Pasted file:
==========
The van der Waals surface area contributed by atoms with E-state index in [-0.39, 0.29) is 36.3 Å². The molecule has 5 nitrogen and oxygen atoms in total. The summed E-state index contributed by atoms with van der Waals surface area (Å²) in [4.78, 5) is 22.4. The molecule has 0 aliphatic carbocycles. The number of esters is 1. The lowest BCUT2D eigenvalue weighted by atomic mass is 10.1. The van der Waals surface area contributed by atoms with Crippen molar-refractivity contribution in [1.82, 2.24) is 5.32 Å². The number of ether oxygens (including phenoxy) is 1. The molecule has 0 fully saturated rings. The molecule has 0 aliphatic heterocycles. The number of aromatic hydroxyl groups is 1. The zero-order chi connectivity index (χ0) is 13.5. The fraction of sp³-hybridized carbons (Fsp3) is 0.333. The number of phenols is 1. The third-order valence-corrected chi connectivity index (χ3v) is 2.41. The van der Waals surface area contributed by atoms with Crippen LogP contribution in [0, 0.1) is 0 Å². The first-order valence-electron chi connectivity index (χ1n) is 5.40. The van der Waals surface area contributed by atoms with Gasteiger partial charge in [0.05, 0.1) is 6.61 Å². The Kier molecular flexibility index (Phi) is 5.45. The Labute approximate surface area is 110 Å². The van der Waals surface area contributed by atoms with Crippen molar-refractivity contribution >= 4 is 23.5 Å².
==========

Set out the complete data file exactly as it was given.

The van der Waals surface area contributed by atoms with E-state index in [-0.39, 0.29) is 36.3 Å². The molecule has 5 nitrogen and oxygen atoms in total. The summed E-state index contributed by atoms with van der Waals surface area (Å²) in [4.78, 5) is 22.4. The molecule has 0 aliphatic carbocycles. The number of esters is 1. The lowest BCUT2D eigenvalue weighted by atomic mass is 10.1. The van der Waals surface area contributed by atoms with Crippen molar-refractivity contribution in [1.82, 2.24) is 5.32 Å². The number of ether oxygens (including phenoxy) is 1. The molecule has 0 fully saturated rings. The molecule has 0 aliphatic heterocycles. The number of aromatic hydroxyl groups is 1. The zero-order chi connectivity index (χ0) is 13.5. The fraction of sp³-hybridized carbons (Fsp3) is 0.333. The number of phenols is 1. The third-order valence-corrected chi connectivity index (χ3v) is 2.41. The van der Waals surface area contributed by atoms with Crippen LogP contribution in [0, 0.1) is 0 Å². The first-order valence-electron chi connectivity index (χ1n) is 5.40. The van der Waals surface area contributed by atoms with Gasteiger partial charge in [0.05, 0.1) is 6.61 Å². The Kier molecular flexibility index (Phi) is 5.45. The Labute approximate surface area is 110 Å². The van der Waals surface area contributed by atoms with Crippen molar-refractivity contribution >= 4 is 23.5 Å².